Yates and Schuyler Counties will share a Director of Public Health and Deputy Director of Public Health.
Plans started to unfold after Schuyler County officials learned of the pending retirement of public health director Marcia Kasprzyk. Both county legislatures have approved resolutions that will see Yates County Public Health Director Deb Minor oversee both departments, while Sara Christensen will serve as Deputy Director of Public Health for both counties.
The agreement calls for Schuyler County to reimburse Yates for a portion of the costs of the two positions.
Yates Chairman Doug Paddock commented “As we continue to seek efficiencies for our residents and taxpayers, this most recent move exemplifies the commitment of both counties towards improving service delivery while lowering costs.”
Schuyler Chairman Dennis Fagan added, “While we continue to struggle with unfunded mandates and their associated escalating costs, it is great to be able to partner with our neighbors to the north, to achieve real savings for our residents.”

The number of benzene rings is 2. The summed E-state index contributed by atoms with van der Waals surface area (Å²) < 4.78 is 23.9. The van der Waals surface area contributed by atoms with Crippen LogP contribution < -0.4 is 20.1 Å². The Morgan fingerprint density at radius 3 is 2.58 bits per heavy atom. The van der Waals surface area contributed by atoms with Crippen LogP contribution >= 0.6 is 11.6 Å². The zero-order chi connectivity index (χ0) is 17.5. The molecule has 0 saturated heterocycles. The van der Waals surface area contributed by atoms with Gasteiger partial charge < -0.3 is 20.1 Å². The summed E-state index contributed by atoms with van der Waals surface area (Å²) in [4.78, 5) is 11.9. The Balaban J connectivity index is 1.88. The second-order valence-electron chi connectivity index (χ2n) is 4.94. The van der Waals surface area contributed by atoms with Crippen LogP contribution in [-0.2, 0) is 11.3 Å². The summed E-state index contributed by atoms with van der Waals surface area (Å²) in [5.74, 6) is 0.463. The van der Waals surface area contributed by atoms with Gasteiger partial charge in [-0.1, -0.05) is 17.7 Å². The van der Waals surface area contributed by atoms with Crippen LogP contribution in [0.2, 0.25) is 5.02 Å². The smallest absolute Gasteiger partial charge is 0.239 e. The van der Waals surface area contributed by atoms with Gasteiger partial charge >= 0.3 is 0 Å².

According to Schuyler County Administrator Tim O’Hearn while the combined savings approach $100,000 annually, the move will actually provide increased levels of service as each county shares departmental resources.
By combining some resources, functions, and staff in their health departments, the two counties provide services that enhance their role as public health facilitators and educators in their respective communities, including:
· Public health education
· Emergency preparedness
· Childhood Early Intervention Programs
· Residential sanitary inspections
· Flu clinics
· Rabies clinics
O’Hearn stated “I commend both Marcia and Deb for their initiative in bringing this recommendation to their respective Legislatures. It is not often in government that such a collaborative and non-parochial approach to administration is achieved and this is a testament to their professionalism and dedication to public health!”
This is the latest shared service initiative between Yates and Schuyler, who currently share a Director of Weights and Measures and Code Enforcement responsibilities.
Both Counties have long recognized that intermunicipal cooperation can help local governments increase effectiveness and efficiency in the delivery of services and is encouraged by the New York State legislature via broad statutory authority. Here, the counties are taking advantage of legislation passed in 2011 that allows up to three county public health offices in counties with a combined population of less than 150,000 to share staff and services under the management of one public health director.
A County Health Department’s mission is to protect and promote the health of its residents through prevention, science and the assurance of quality health care delivery.